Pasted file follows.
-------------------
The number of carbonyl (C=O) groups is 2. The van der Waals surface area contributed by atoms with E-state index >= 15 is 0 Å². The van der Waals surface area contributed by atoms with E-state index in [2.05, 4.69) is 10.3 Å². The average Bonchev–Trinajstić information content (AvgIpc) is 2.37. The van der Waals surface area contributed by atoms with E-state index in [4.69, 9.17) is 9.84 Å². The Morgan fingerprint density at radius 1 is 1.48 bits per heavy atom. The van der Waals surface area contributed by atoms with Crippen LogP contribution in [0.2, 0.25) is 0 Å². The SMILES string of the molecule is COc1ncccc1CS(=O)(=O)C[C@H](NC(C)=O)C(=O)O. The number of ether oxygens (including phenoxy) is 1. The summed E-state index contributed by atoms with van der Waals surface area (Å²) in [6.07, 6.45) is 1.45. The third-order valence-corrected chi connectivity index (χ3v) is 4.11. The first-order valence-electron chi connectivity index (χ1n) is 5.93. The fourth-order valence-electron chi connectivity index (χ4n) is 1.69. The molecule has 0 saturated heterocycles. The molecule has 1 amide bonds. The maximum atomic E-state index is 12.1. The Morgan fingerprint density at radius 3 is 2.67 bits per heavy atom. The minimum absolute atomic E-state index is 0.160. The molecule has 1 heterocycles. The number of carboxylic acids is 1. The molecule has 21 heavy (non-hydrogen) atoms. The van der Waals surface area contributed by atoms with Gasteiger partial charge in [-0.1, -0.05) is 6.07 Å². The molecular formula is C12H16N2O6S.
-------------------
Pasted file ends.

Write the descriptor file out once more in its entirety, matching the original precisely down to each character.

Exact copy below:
The number of carbonyl (C=O) groups is 2. The van der Waals surface area contributed by atoms with E-state index >= 15 is 0 Å². The van der Waals surface area contributed by atoms with E-state index in [2.05, 4.69) is 10.3 Å². The average Bonchev–Trinajstić information content (AvgIpc) is 2.37. The van der Waals surface area contributed by atoms with E-state index in [4.69, 9.17) is 9.84 Å². The Morgan fingerprint density at radius 1 is 1.48 bits per heavy atom. The van der Waals surface area contributed by atoms with Crippen LogP contribution in [0.2, 0.25) is 0 Å². The SMILES string of the molecule is COc1ncccc1CS(=O)(=O)C[C@H](NC(C)=O)C(=O)O. The number of ether oxygens (including phenoxy) is 1. The summed E-state index contributed by atoms with van der Waals surface area (Å²) in [6.07, 6.45) is 1.45. The third-order valence-corrected chi connectivity index (χ3v) is 4.11. The first-order valence-electron chi connectivity index (χ1n) is 5.93. The fourth-order valence-electron chi connectivity index (χ4n) is 1.69. The molecule has 0 saturated heterocycles. The molecule has 1 amide bonds. The maximum atomic E-state index is 12.1. The Morgan fingerprint density at radius 3 is 2.67 bits per heavy atom. The minimum absolute atomic E-state index is 0.160. The molecule has 1 heterocycles. The number of carboxylic acids is 1. The molecule has 21 heavy (non-hydrogen) atoms. The van der Waals surface area contributed by atoms with Gasteiger partial charge in [-0.1, -0.05) is 6.07 Å². The molecular formula is C12H16N2O6S.